How to Survive the Annual PMP Project Manager Performance Review (Part II)

by Jennifer Bridges, PMP (formerly, Jennifer Whitt)

teamYesterday we talked about the first four things you can do to make the most out of the annual PMP project manager performance review. The following are three additional suggestions that will allow you to make the most of this painful, yet necessary, corporate exercise!

#5 – Celebrate Success

Five, celebrate successes. It’s good to have a little fun! Don’t wait to the end when it might be deemed a failed project  (according to the statistic: 75% of all projects are failures).  It’s not really celebrating, then, and more than likely everyone is anxious to get on to the next main event. Instead, celebrate milestones to reward and reinvigorate your team, or when a special unexpected event occurs. A customer, another organization or department may give you accolades for something that your team member or team as a whole did. Bring attention to that and celebrate. There are so many ways to have fun. If you are one of those who think you can’t have parties because you don’t have a budget, think of ways to celebrate success without spending a lot of money. Take the team out to lunch, bring in a cake or maybe even let people take a break.

 #6 – Reward Team Behavior

Six, reward team behavior. This is the idea of rewarding the team versus the hero.  Michael Jordan may be the superstar basketball player, and you may not even know the other people on his team, but his coach and team collectively recognize and reward the team. They realize that the players who are blocking and passing are setting Michael Jordan up for the position he needs to be in to make that shot. Similarly, we want to reward the team and not a hero. If you are rewarding heroes then it’s more about ego and that person instead of the team. If you want to improve team performance, you’ve got to reward the team’s behavior.

 #7 – Let Poor Performers Go

Seven is important, yet difficult: release poor performers. Like it or not, benching a poor performer is the best way to reinvigorate the other team members. We’ve all been in those groups with one bad apple, one struggling team member or person in a role they are not adequately trained for. Perhaps the organization or you as a project manager positioned them there. They get frustrated and act out, or maybe it’s just not a great situation. Maybe it’s someone who really doesn’t want to be on the team or they have a bad attitude and are disrupting the entire team.  Whoever it is, address that situation and somehow get that person off the team. If you have the ability, release or transition them to another team or project they are a better fit for. Poor performers can ruin the attitudes of the other team members who are really trying. Sports teams or musicians certainly don’t keep poor performers, so why should you?  Pro sports teams select for talent, if you want to think of it that way.  If you have a super star team that you want to encourage, then select for talent. Go for the A Team and get each of your team members up to par. Support them in how and what they need to succeed. Ideally, when I think of managing my team’s performance I prefer to substitute the word ‘managing’ for one of these key words: supporting, encouraging, energizing or fueling your team’s performance.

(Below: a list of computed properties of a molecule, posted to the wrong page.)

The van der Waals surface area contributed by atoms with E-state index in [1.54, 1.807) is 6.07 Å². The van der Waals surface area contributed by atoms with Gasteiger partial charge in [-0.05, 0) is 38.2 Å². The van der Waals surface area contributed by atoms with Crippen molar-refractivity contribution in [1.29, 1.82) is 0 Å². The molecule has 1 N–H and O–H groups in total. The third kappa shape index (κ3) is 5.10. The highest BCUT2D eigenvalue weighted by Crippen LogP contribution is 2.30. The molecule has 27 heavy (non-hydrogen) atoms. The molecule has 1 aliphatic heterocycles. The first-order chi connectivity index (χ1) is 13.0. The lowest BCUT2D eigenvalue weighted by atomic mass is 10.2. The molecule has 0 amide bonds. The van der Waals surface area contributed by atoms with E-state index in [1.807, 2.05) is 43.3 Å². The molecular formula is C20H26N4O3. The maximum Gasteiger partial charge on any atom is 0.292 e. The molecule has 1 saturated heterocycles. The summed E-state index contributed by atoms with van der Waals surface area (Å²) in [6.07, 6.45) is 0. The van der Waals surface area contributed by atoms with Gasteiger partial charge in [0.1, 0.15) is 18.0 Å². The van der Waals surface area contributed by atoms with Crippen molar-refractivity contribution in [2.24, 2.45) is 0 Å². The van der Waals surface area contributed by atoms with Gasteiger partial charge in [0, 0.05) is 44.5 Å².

If you found these tips from Jennifer Bridges, PMP (formerly, Jennifer Whitt) of value and are a PMP looking to earn PMI PDUs, you might be interested in her self-paced, downloadable courses at


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